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Presque Isle goes under Mercyhurst microscope

Friday, June 5, 2015

Biology students collect tick specimens at Presque Isle.

Biologists at Mercyhurst University are engaged in two new research projects at Presque Isle State Park that could affect future decisions by park management. Both projects are funded by grants from the Regional Science Consortium.

This summer, a faculty-student research team from the Mercyhurst Biology Department is testing the efficacy of permethrin, a synthetic chemical pesticide that was applied for the first time in certain areas of Presque Isle last summer to control tick populations. Deer ticks pose a health concern because they can transmit bacteria responsible for Lyme disease when they feed on animal hosts and then feed on humans.

Biology lecturer Sarah Bennett and students Zarah Pratz and Samantha Horodyski are live-trapping small mammals at Presque Isle to compare the tick infestation of those mammals inhabiting locations where the pesticide was introduced to those in untreated areas. “We are setting live traps in habitats in the evenings, baited with peanut butter and oatmeal, and returning in the morning to see what we caught,” Bennett explained. “If a small mammal is caught, we carefully remove it, determine its species, measure it, weigh it, ascertain whether it has ticks and, if so, how many. We then release the mammal back where it was captured.”

The goal, she said, is to assess whether the pesticide application is effective in controlling ticks. Previous studies on the efficacy of permethrin treatment have yielded mixed results.

She said it may be that efficacy depends upon conditions at specific locations so it is important to determine whether or not it has been effective at Presque Isle in order to inform future management decisions.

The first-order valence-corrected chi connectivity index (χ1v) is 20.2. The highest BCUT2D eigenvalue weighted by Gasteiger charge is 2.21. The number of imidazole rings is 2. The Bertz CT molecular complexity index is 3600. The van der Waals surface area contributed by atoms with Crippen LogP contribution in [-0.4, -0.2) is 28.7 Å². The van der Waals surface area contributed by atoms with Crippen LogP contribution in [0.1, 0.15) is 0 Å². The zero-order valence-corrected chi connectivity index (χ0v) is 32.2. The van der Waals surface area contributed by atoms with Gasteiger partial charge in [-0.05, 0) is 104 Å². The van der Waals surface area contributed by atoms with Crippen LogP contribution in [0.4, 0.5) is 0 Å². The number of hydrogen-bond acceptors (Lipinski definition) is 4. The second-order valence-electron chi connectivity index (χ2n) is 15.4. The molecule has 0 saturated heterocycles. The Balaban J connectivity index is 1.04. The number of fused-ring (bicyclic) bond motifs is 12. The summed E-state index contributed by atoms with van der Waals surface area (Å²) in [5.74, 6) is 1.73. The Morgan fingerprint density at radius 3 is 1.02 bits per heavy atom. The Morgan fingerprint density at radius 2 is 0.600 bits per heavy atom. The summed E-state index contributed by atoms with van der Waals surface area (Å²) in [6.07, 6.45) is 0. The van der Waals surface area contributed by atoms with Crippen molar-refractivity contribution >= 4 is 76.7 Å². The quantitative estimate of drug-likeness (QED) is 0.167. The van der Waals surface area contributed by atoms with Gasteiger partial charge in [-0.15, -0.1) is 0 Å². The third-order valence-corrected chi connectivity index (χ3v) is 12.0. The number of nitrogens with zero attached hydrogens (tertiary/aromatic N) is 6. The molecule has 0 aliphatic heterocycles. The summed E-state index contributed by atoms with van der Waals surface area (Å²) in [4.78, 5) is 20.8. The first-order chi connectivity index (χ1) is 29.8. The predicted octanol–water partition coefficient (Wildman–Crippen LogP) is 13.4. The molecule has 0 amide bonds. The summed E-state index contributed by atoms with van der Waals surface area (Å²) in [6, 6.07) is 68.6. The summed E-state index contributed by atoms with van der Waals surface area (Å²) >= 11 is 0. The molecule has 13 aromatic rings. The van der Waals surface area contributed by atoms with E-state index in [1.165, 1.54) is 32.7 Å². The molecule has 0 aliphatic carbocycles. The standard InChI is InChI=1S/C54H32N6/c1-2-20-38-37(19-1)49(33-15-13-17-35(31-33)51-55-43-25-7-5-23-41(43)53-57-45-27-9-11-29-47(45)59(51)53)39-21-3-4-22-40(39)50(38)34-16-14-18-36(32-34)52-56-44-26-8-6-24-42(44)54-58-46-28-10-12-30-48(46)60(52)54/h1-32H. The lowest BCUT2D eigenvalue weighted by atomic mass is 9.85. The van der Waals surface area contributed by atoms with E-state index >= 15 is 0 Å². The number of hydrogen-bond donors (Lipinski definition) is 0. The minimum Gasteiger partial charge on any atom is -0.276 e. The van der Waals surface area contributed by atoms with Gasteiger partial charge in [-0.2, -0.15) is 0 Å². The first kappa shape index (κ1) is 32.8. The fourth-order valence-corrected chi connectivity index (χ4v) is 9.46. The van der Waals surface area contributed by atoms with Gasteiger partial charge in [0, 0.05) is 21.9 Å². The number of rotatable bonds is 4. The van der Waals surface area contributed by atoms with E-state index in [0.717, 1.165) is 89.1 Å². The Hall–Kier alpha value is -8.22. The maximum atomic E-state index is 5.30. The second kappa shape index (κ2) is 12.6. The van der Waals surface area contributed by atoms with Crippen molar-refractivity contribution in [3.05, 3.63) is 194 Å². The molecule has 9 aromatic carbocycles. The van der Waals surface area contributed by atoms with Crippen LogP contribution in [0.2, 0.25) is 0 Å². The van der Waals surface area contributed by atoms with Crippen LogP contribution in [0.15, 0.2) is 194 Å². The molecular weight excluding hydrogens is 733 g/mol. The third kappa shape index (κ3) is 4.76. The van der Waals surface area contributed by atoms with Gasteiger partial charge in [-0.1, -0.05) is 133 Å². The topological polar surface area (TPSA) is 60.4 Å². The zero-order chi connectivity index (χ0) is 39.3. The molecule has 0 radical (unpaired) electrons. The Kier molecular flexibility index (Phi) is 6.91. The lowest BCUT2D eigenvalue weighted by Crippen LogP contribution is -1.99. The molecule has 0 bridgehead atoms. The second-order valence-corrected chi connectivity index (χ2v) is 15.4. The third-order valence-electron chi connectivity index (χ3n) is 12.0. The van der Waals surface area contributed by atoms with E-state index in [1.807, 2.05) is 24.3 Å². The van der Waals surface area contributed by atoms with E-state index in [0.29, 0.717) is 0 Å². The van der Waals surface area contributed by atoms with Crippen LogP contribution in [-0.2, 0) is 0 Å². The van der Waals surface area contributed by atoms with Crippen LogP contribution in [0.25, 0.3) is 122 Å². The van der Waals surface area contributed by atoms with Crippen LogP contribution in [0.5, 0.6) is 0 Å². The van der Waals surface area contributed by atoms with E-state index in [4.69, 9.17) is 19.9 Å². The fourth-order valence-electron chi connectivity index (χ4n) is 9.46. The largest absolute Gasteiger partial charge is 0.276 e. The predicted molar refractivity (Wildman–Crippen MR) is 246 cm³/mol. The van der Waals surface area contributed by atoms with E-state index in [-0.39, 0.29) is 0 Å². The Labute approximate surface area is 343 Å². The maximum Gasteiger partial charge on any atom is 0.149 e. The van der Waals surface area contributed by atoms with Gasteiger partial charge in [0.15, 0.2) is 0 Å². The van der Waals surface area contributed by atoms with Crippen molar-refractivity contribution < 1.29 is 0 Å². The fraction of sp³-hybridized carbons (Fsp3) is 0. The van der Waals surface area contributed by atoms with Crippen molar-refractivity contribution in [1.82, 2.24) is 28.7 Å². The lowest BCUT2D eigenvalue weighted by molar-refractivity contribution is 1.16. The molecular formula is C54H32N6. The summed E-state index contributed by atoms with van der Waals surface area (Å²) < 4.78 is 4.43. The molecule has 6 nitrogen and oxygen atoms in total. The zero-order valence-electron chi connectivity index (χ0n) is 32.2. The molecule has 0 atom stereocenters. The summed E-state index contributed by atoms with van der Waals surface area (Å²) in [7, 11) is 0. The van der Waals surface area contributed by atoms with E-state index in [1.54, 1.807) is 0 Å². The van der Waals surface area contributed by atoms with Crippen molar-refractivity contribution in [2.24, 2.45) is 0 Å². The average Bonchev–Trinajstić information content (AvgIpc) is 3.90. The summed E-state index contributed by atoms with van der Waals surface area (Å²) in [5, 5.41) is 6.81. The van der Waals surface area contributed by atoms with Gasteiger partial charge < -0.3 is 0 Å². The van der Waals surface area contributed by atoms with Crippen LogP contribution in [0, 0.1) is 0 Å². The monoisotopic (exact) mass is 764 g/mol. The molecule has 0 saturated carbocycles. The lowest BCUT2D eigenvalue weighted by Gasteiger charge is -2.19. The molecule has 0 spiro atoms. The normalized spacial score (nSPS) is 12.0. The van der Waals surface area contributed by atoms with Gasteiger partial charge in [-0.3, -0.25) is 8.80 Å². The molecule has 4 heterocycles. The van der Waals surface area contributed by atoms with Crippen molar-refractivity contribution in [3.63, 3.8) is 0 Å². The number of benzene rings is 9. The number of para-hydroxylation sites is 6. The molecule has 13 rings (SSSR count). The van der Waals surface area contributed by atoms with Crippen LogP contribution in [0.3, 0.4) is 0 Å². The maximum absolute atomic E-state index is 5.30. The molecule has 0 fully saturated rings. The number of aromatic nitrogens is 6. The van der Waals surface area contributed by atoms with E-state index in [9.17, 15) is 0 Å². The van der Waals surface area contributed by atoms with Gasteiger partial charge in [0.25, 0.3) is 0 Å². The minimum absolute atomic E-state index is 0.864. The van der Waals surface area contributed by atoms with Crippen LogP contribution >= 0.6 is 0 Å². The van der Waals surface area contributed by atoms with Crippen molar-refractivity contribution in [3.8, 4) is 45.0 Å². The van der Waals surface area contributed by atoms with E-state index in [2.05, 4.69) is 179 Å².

Sara Turner, Ph.D., assistant professor of biology, and Mercyhurst students Tom Kelly, Robert Wood, and Sierra Seath introduced permethrin to small mammals at Presque Isle for the first time last summer and again this past May.

Turner is heading a long-term scientific study overlapping with Bennett’s work through which researchers collect ticks from Presque Isle and test for a variety of zoonotic diseases, including Lyme disease. The end-game, she said, is to identify effective mitigation strategies intended to help protect the estimated four million local residents and tourists who visit the park each year. 

In the fall, meanwhile, Bennett and a team of biology students will study the impact of Phragmites australis, a large invasive perennial grass found in wetlands, on small mammal diversity at Presque Isle.

Current efforts to control Phragmites at the park are aimed at improving habitats for wildlife, especially nesting birds and native plant species. However, a past study revealed that a higher diversity of small mammals existed in locations dominated by Phragmites. 

“Since Presque Isle State Park has been named an ‘Important Mammal Area’ by the Pennsylvania Game Commission, it is important to  conduct a thorough assessment of small mammal diversity in habitats throughout the park to determine whether or not Phragmites represents an important habitat for small mammals,” Bennett said.

This study, as well as Mercyhurst biology instructor Amy Burniston’s study examining coyote and fox populations, is expected to be part of long-term mammal population monitoring aimed at identifying trends and connections between mammal population densities throughout the park.